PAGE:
The game has been cloned, hacked and remarketed a number of times over the years - with varying degrees of legality.

The PC Engine saw a conversion of the game in the form of Bikkuriman World, with changes made to the characters to conform to what was then a popular anime series. This version was handled by Hudson Soft, which also did conversions of other Wonder Boy games for the console.

Tec Toy, Sega's distributor in Brazil used the Monster World license and code to produce Mônica No Castelo Do Dragão for the Sega Master System. The game was identical in every way to the source material, but characters were replaced with known figures from the Brazilian comics Turma da Mônica (Monica's Gang). Of course, the game was correspondingly translated into Portuguese for the Brazilian market.

An unlicensed version (by Westone) of Monster World was also produced for the Famicom, under the title of Saiyuki World with Sun Wukong of the Journey to the West tale as the central character. This conversion was produced by Jaleco, and although it was never officially admitted that the game was a port of Monster World, the game's levels and gameplay were one-for-one identical. This game would later have a sequel, known in America as Whomp 'Em.

Arcade hardware

The game ran on Sega's proprietary System 2 hardware, an enhanced version of the System 1 hardware used for the original Wonder Boy. It was based on a Z80 processor running at 4 MHz. Audio was provided by two SN76496 chips, one running at 2MHz and one at 4MHz, with a 4MHz Z80 audio co-processor. The graphics were provided by a raster video unit at a resolution of 256 x 224.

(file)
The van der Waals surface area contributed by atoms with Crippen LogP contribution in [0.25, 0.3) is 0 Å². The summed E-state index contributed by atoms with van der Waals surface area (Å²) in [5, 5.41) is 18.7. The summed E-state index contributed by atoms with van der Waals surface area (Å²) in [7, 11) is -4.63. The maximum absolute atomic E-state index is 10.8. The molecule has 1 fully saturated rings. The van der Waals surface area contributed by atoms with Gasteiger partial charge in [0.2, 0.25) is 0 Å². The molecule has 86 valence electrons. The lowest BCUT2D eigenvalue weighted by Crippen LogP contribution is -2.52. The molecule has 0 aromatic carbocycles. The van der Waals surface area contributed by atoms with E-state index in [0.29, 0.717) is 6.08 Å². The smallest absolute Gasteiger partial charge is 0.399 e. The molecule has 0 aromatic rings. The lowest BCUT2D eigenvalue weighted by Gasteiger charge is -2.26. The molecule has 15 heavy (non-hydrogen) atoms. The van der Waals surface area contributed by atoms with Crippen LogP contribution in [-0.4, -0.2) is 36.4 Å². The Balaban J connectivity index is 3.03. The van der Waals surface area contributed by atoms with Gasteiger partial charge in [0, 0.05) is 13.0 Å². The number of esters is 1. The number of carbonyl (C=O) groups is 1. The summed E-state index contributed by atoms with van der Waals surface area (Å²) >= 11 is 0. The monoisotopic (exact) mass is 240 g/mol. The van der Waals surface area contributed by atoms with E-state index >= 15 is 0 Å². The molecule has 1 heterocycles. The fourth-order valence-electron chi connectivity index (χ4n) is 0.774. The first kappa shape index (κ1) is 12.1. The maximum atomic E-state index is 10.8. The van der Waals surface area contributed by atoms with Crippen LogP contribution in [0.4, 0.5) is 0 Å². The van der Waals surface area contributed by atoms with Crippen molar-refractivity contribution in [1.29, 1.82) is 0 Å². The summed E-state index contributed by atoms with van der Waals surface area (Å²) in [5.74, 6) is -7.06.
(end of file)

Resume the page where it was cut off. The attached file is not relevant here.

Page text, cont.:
The game can be emulated using the MAME emulator, with images of the ROM chips to hand. To date, the emulator only emulates Japanese versions of the arcade machine as well as a hacked bootleg version of the game. Of course, the Spectrum, C64, Amstrad CPC, Master System, Amiga and Atari ST versions of the game can be emulated with suitable emulators for those machines.

Critical reaction

ZX Spectrum version

CRASH magazine awarded the game 88%, Your Sinclair awarded 75% and Sinclair User awarded 90%. All of the magazines stated a belief that the sequel was superior to the original game.

Fan base

Wonder Boy and its sequels have enjoyed a considerable fan base over the years, and the success that this has generated led to a number of sequels produced. Wonder Boy in Monster World was the last title released worldwide, though a sequel, Monster World IV was released in Japanese. The fan base exists, with a number of fan sites around the Internet, including the authors of the MEKA emulator who have campaigned for the Wonder Boy series to be continued on the Dreamcast.



  • Hardcore Gaming 101: Wonder Boy, retrieved from http://hg101.classicgaming.gamespy.com/wonderboy/wonderboy.htm.
  • Killer List of Video Games: Wonder Boy, retrieved from http://www.klov.com/game_detail.php?game_id=10463&letter=W.